82. Pariente EA, Hamoud A, Goldfain D et al.:[Hepatit is caused by clometacin (Duperan). Retrospective study of 30 cases. A model of autoimmune drug-induced hepatitis?]. Gastroenterol. Clin. Biol. 13, 769–774 (1989).

  83. Lieberman JA, Yunis J, Egea E, Canoso RT, Kane JM, Yunis EJ: HLA-B38, DR4, DQw3 and clozapine-induced agranulocytosis in Jewish patients with schizophrenia. Arch. Gen. Psychiatry 47, 945–948 (1990).

  84. Vlahov V, Bacracheva N, Tontcheva D et al.: Genetic factors and risk of agranulocytosis from metamizol. Pharmacogenetics 6, 67–72 (1996).

  85. Gran JT, Husby G, Thorsby E: HLA DR antigens and gold toxicity. Ann. Rheum. Dis. 42, 63–66 (1983).

  86. Batchelor JR, Welsh KI, Tinoco RM et al.: Hydralazine-induced systemic lupus erythematosus: influence of HLA-DR and sex on susceptibility. Lancet 1, 1107–1109 (1980).

  87. Schmidt KL, Mueller-Eckhardt C: Agranulocytosis, levamisole, and HLA-B27. Lancet 2, 85 (1977).

  88. Roujeau JC, Huynh TN, Bracq C, Guillaume JC, Revuz J, Touraine R: Genetic susceptibility to toxic epidermal necrolysis. Arch. Dermatol. 123, 1171–1173 (1987).

  89. Wooley PH, Griffin J, Panayi GS, Batchelor JR, Welsh KI, Gibson TJ: HLA-DR antigens and toxic reaction to sodium aurothiomalate and d-penicillamine in patients with rheumatoid arthritis. N. Engl. J. Med. 303, 300–302 (1980).

  90. Ueda K, Ishitsu T, Seo T et al.: Glutathione S-transferase M1 null genotype as a risk factor for carbamazepine-induced mild hepatotoxicity.

  91. Daly AK, Aithal GP, Leathart JB, Swainsbury RA, Dang TS, Day CP: Genetic susceptibility to diclofenac-induced hepatotoxicity: contribution of UGT2B7, CYP2C8, and ABCC2 genotypes. Gastroenterology 132, 272–281 (2007).

  92. Huang YS, Chern HD, Su WJ et al.: Cytochrome P450 2E1 genotype and the susceptibility to antituberculosis drug-induced hepatitis. Hepatology 37, 924–930 (2003).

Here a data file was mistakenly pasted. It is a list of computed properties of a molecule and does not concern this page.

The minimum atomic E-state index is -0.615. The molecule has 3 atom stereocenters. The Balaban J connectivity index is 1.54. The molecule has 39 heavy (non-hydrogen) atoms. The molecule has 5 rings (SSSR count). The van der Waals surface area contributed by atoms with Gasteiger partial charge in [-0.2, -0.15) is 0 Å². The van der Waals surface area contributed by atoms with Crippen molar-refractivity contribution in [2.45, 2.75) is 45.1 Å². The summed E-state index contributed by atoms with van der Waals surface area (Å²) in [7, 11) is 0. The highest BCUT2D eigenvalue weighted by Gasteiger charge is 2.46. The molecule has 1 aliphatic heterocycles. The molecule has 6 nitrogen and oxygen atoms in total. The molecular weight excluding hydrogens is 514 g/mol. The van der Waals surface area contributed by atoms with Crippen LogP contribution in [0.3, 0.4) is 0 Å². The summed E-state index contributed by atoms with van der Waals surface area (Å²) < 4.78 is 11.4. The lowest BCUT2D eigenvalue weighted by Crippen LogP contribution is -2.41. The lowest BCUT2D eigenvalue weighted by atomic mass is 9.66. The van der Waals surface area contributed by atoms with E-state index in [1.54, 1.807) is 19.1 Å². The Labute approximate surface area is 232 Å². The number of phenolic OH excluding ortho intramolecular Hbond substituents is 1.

93. Imanishi H, Okamura N, Yagi M et al.: Genetic polymorphisms associated with adverse events and elimination of methotrexate in childhood acute lymphoblastic leukemia and malignant lymphoma. J. Hum. Genet. 52, 166–171 (2007).

  94. Haas DW, Bartlett JA, Andersen JW et al.: Pharmacogenetics of nevirapine-associated hepatotoxicity: an Adult AIDS Clinical Trials Group collaboration. Clin. Infect. Dis. 43, 783–786 (2006).

  95. Barclay ML, Sawyers SM, Begg EJ et al.: Correlation of CYP2D6 genotype with perhexiline phenotypic metabolizer status. Pharmacogenetics 13, 627–632 (2003).

  96. Simon T, Becquemont L, Mary-Krause M et al.: Combined glutathione-S-transferase M1 and T1 genetic polymorphism and tacrine hepatotoxicity. Clin. Pharmacol. Ther. 67, 432–437 (2000).

  97. Acuna G, Foernzler D, Leong D et al.: Pharmacogenetic analysis of adverse drug effect reveals genetic variant for susceptibility to liver toxicity. Pharmacogenomics J. 2, 327–334 (2002).

  98. Watanabe I, Tomita A, Shimizu M et al.: A study to survey susceptible genetic factors responsible for troglitazone-associated hepatotoxicity in Japanese patients with Type 2 diabetes mellitus. Clin. Pharmacol. Ther. 73, 435–455 (2003).

  99. Sollid LM, Thorsby E: HLA susceptibility genes in celiac disease: genetic mapping and role in pathogenesis. Gastroenterology 105, 910–922 (1993).

  100. Eller E, Vardi P, Babu SR et al.: Celiac disease and HLA in a Bedouin kindred. Hum. Immunol. 67, 940–950 (2006).